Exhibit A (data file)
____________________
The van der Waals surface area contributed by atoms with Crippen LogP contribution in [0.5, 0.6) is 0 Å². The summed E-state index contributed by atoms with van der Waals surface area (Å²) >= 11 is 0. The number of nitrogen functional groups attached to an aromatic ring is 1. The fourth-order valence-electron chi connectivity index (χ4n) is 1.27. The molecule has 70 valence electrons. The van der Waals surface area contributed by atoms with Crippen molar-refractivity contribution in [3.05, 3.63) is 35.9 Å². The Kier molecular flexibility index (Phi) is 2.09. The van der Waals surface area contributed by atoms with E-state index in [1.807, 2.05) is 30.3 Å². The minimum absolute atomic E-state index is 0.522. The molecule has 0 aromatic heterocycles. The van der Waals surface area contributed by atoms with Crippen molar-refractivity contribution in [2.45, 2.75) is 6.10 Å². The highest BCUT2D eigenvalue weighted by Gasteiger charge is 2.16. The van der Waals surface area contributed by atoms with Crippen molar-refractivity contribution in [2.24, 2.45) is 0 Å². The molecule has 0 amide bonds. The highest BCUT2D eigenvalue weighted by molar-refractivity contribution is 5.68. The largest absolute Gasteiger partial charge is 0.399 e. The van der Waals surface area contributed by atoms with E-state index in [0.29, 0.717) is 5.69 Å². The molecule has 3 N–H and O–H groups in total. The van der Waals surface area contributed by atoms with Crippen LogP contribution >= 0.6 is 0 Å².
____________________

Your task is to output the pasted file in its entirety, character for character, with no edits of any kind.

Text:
The van der Waals surface area contributed by atoms with Crippen LogP contribution in [0.5, 0.6) is 0 Å². The summed E-state index contributed by atoms with van der Waals surface area (Å²) >= 11 is 0. The number of nitrogen functional groups attached to an aromatic ring is 1. The fourth-order valence-electron chi connectivity index (χ4n) is 1.27. The molecule has 70 valence electrons. The van der Waals surface area contributed by atoms with Crippen molar-refractivity contribution in [3.05, 3.63) is 35.9 Å². The Kier molecular flexibility index (Phi) is 2.09. The van der Waals surface area contributed by atoms with E-state index in [1.807, 2.05) is 30.3 Å². The minimum absolute atomic E-state index is 0.522. The molecule has 0 aromatic heterocycles. The van der Waals surface area contributed by atoms with Crippen molar-refractivity contribution in [2.45, 2.75) is 6.10 Å². The highest BCUT2D eigenvalue weighted by Gasteiger charge is 2.16. The van der Waals surface area contributed by atoms with Crippen molar-refractivity contribution in [2.24, 2.45) is 0 Å². The molecule has 0 amide bonds. The highest BCUT2D eigenvalue weighted by molar-refractivity contribution is 5.68. The largest absolute Gasteiger partial charge is 0.399 e. The van der Waals surface area contributed by atoms with E-state index in [0.29, 0.717) is 5.69 Å². The molecule has 3 N–H and O–H groups in total. The van der Waals surface area contributed by atoms with Crippen LogP contribution >= 0.6 is 0 Å².